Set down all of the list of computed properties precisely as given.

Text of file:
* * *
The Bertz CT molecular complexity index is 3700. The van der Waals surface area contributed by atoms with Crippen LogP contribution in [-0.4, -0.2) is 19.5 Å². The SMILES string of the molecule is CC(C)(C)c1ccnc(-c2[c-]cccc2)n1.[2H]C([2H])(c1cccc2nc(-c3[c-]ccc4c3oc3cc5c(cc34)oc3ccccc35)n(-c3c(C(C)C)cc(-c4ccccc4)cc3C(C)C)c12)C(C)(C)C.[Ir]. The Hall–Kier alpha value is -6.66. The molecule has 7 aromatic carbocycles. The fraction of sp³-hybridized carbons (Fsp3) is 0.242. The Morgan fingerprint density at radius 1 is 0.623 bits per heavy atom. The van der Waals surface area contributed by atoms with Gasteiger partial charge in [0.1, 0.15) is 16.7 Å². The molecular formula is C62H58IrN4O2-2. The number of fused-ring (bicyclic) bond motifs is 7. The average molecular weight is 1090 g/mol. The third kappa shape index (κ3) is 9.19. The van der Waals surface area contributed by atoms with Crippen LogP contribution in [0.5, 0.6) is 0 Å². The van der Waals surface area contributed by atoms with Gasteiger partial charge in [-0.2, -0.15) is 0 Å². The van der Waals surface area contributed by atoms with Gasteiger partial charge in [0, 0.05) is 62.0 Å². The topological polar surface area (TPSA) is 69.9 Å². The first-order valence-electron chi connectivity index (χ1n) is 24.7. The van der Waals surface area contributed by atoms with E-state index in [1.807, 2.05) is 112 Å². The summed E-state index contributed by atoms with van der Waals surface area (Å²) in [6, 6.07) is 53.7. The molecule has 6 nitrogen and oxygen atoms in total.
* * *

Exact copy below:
The Bertz CT molecular complexity index is 3700. The van der Waals surface area contributed by atoms with Crippen LogP contribution in [-0.4, -0.2) is 19.5 Å². The SMILES string of the molecule is CC(C)(C)c1ccnc(-c2[c-]cccc2)n1.[2H]C([2H])(c1cccc2nc(-c3[c-]ccc4c3oc3cc5c(cc34)oc3ccccc35)n(-c3c(C(C)C)cc(-c4ccccc4)cc3C(C)C)c12)C(C)(C)C.[Ir]. The Hall–Kier alpha value is -6.66. The molecule has 7 aromatic carbocycles. The fraction of sp³-hybridized carbons (Fsp3) is 0.242. The Morgan fingerprint density at radius 1 is 0.623 bits per heavy atom. The van der Waals surface area contributed by atoms with Gasteiger partial charge in [0.1, 0.15) is 16.7 Å². The molecular formula is C62H58IrN4O2-2. The number of fused-ring (bicyclic) bond motifs is 7. The average molecular weight is 1090 g/mol. The third kappa shape index (κ3) is 9.19. The van der Waals surface area contributed by atoms with Crippen LogP contribution in [0.5, 0.6) is 0 Å². The van der Waals surface area contributed by atoms with Gasteiger partial charge in [-0.2, -0.15) is 0 Å². The van der Waals surface area contributed by atoms with Gasteiger partial charge in [0, 0.05) is 62.0 Å². The topological polar surface area (TPSA) is 69.9 Å². The first-order valence-electron chi connectivity index (χ1n) is 24.7. The van der Waals surface area contributed by atoms with E-state index in [1.807, 2.05) is 112 Å². The summed E-state index contributed by atoms with van der Waals surface area (Å²) in [6, 6.07) is 53.7. The molecule has 6 nitrogen and oxygen atoms in total.